For Luke, it is God who "GIVES" repentance. In Luke 3:3, baptism is FOR the forgiveness of sins. In Luke 3:6, John interprets his baptismal message as the dawning of the salvation OF GOD. This is an era that was not possible apart from God. As impossible as it may seem for infants to repent, Luke explains that repentance is equally impossible for adults as well. Repentance is simply a gift or miracle of God.
This is a major motif in John as well. In John 15:16: "You did not choose me but I chose you. And I appointed you to go and bear fruit, fruit that will last...."Even in John's programmatic prologue, in vv. 12-13: "But to all who received him, who believed in his name, he gave power to become children of God, who were born, NOT OF BLOOD OR OF THE WILL OF THE FLESH OR OF THE WILL OF MAN, BUT OF GOD." The words of the prologue here prepare for the introduction of several characters in John's narrative who just can't quite get it, and yet their misunderstanding is entirely "natural."
Jesus will call his flesh true food and his blood true drink in John 6. Understandably the people listening think he is talking about cannibalism. I mean what would you think if you heard all this? It really forces us to realize how incredible it was that anyone could have believed in Jesus, from a human standpoint, that is.
In Eph. 2:9-10. By grace we are saved... it's not of works...." This is where the Lutheran understanding of predestination comes into play. In Eph. 1:4-5: "... he chose us in Christ before the foundation of the world to be holy and blameless before him in love. He destined us for adoption as his children through Jesus Christ, according to the good pleasure of HIS WILL." Another powerful passage is in Rom. 10:14-15,17: "But how are they to call on one in whom they have not believed? And how are they to believe in one of whom they have never heard? And how are they to hear without someone to proclaim him? And how are they to proclaim him unless they are sent? As it is written, 'How beautiful are the feet of those who bring good news!' ... So FAITH COMES FROM WHAT IS HEARD, and what is heard through the word of Christ."
Thus faith is a miraculous result of the Word of God. In fact, in Gal. 3:2, 5: the translations often botch this phrase in the Greek, akoes pisteos. It's not the "hearing of faith." Rather, Paul is referring to the message that EVOKES faith. In v. 6 Paul goes on about Abraham's faith, his believing (pisteuo). So pistis in 3:2 and 5 should be taken as believing faith (and NOT "the" objective faith).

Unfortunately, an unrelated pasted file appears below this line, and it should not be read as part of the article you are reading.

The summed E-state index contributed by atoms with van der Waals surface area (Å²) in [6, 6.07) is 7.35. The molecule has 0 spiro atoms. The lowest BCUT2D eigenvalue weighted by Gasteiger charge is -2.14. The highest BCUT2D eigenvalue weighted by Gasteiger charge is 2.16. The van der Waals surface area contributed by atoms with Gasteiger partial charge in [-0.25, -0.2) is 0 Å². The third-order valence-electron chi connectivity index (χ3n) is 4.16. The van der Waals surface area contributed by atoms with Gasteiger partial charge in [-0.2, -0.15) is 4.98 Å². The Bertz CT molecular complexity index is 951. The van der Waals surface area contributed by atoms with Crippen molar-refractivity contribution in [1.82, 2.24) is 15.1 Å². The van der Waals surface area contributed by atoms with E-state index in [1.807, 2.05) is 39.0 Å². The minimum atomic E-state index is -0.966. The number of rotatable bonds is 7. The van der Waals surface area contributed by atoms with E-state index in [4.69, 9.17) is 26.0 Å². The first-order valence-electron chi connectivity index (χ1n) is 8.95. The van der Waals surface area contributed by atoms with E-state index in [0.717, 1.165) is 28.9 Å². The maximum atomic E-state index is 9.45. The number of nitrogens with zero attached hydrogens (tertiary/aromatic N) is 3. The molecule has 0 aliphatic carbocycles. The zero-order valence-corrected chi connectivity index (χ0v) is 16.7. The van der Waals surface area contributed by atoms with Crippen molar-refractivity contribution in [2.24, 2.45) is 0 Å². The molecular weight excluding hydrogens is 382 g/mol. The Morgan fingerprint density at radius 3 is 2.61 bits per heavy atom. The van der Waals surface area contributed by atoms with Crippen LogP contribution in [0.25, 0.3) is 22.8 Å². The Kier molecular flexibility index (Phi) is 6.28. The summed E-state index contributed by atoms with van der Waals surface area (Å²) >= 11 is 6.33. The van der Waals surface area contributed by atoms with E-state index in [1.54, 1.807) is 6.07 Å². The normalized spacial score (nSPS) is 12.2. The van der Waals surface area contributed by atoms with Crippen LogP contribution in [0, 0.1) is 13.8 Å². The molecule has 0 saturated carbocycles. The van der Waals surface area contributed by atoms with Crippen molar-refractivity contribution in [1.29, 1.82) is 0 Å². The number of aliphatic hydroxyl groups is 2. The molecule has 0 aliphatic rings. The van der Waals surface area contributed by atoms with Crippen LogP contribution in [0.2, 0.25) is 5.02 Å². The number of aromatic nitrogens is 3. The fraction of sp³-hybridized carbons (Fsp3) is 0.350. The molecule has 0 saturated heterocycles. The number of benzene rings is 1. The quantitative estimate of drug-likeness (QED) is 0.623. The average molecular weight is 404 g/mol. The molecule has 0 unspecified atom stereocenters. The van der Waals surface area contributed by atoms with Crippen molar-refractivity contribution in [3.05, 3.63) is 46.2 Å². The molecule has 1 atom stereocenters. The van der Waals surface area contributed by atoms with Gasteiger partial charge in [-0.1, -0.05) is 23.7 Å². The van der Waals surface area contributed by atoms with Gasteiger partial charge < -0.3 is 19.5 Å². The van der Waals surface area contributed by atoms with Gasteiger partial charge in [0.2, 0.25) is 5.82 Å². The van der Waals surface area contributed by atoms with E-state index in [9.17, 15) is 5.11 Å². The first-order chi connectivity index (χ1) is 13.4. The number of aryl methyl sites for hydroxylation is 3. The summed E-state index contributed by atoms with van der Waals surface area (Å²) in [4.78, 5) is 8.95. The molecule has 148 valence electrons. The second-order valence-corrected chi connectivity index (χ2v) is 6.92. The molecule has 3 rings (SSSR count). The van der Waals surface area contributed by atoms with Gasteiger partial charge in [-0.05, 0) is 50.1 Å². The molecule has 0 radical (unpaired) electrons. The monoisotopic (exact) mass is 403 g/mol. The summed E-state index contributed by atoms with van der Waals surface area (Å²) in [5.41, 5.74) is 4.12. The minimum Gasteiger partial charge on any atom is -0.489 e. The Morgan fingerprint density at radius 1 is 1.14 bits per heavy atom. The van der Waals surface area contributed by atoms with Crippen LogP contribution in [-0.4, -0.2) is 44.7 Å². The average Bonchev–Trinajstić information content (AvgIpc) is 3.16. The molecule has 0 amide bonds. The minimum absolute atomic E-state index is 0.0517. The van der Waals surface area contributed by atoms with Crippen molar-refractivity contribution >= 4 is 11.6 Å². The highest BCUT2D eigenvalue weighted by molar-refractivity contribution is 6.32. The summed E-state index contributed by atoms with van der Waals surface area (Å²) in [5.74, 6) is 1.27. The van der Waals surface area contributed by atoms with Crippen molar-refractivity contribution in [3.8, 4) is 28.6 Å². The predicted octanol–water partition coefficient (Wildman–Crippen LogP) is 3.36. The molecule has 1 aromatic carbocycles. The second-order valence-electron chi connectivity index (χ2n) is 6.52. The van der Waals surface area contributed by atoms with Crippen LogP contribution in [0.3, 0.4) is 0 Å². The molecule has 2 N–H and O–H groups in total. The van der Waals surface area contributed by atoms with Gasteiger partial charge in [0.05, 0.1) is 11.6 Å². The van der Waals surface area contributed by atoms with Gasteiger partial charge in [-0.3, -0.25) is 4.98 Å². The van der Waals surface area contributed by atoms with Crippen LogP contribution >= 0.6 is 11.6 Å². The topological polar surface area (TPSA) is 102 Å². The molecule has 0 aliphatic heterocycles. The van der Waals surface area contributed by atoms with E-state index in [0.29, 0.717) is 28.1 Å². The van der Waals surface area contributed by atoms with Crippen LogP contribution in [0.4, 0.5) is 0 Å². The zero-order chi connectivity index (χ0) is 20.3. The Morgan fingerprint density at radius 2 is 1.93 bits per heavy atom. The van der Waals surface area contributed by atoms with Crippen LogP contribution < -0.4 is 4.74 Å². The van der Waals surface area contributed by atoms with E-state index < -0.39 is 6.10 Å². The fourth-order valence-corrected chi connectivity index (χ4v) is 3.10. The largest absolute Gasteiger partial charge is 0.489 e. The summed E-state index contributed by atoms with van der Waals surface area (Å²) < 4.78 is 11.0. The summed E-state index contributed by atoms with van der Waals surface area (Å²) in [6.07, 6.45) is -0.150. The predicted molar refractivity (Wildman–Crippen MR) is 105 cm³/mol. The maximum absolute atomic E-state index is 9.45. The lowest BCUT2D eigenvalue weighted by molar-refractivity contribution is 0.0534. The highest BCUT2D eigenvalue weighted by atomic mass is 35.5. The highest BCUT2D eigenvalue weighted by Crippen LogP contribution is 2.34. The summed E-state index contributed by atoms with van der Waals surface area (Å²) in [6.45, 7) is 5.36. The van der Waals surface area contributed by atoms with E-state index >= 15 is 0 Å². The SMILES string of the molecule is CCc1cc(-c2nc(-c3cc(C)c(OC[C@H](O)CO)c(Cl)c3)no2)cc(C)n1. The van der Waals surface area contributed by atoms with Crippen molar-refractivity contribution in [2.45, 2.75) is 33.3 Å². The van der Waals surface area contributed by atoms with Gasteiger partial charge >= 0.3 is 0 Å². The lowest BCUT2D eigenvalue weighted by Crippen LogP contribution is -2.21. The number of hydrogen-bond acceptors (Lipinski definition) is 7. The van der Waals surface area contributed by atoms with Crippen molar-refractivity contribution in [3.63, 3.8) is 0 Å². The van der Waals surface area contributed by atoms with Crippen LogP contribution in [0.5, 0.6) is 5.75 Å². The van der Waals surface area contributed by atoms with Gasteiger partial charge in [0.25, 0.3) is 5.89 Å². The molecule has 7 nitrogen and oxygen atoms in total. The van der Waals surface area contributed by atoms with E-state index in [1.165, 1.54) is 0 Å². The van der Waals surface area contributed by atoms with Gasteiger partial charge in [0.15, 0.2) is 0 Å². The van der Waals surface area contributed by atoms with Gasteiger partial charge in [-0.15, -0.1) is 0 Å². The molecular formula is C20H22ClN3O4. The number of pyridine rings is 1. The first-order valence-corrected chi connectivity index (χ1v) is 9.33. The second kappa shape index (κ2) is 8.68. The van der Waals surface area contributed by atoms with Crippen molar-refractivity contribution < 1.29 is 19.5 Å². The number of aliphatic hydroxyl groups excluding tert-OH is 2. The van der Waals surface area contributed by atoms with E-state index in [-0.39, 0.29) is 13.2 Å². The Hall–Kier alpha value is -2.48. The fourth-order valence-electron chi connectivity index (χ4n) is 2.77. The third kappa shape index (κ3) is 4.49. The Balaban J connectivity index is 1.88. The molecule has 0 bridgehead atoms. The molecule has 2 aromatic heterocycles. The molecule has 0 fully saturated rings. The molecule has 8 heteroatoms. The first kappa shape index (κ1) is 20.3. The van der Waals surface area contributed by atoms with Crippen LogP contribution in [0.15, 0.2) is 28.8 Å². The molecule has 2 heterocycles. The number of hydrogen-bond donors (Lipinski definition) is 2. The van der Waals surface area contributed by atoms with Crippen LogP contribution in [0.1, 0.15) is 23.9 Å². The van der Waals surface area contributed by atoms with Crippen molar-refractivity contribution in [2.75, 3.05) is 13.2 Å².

Then in 3:1 we have the objective message of Christ crucified. Now akoes can mean "hearing" or "message." After the objective presentation of Christ crucified in 3:1, akoes is most likely "message." i.e. the message of 3:1 of Christ crucified. Putting all this together we end up with "the message that EVOKES faith."
Or for another example, consider Rom. 9:16: "So it depends not on HUMAN WILL or exertion, but on God who shows mercy." Or in Phil. 2:12-13: "Work out your own salvation with fear and trembling; for it is God who is at work in you, enabling you both to WILL and to work for his good pleasure."
Given these strong motifs all throughout the New Testament, we can see that it is no more possible for an adult to receive faith than it is for an infant. As the disciples asked Jesus in Matt. 19:25: "Who then can be saved?" Jesus answers in v. 26: "'For mortals this is impossible, but for God all things are possible.'" What seems humanly impossible is possible only for GOD. But even more than that, we find throughout Scriptures that God holds up infants and small children as our examples as to how to receive faith.
In Matt. 18:1: "At that time the disciples came to Jesus and asked, 'Who is the greatest in the kingdom of heaven.'" Here are the disciples jockeying over their status as disciples. Then in vv. 2-3 Jesus places a child in their midst: "Truly I tell you, unless you change and become like children, you will never enter the kingdom of heaven." Jesus is admonishing his DISCIPLES, and he tells them that children are our EXAMPLES for how to enter the kingdom of heaven. Adults must become LIKE CHILDREN. Then Matt. 19:13-15 the disciples again rebuke parents bringing children to Jesus. Jesus responds: "'Let the little children come to me, and do not stop them; for it is to such as these that the kingdom of heaven belongs.'" And again, it is in the context of such discussion of little children that we have in Matt. 19:26: "'For mortals this is impossible, but for God all things are possible.'"
Luke 18:15-17 is the parallel account of this. Notice Luke's language in v. 15: they were bringing INFANTS to Jesus! "For it is to such as these that the kingdom of heaven belongs." So we should not be surprised that throughout the Scriptures, infants are ascribed believing faith, believe it or not.
In Matthew 18 after speaking about small children as our examples of how to receive the kingdom of God, Jesus refers in v. 6 to "these little one, which BELIEVE in me." These little ones BELIEVE in Jesus! This is a real stumbling block for those who do say that babies cannot believe in Jesus as their Lord and Savior. Or in the words of Ps. 71:5-6: "For you, O Lord, are my hope, my trust, O Lord, from my youth. Upon you I have leaned from my birth; it was you who took me from my mother's womb." Or in Matt. 21:15-16: "But when the chief priests and scribes saw the amazing things that he did, and heard the children crying out in the temple, 'Hosanna to the Son of David,' they became angry and said to him, 'Do you hear what these are saying?' Jesus said to them, 'Yes, have you never read, "Out of the mouths of infants and nursing babies you have prepared praise for yourself?"'"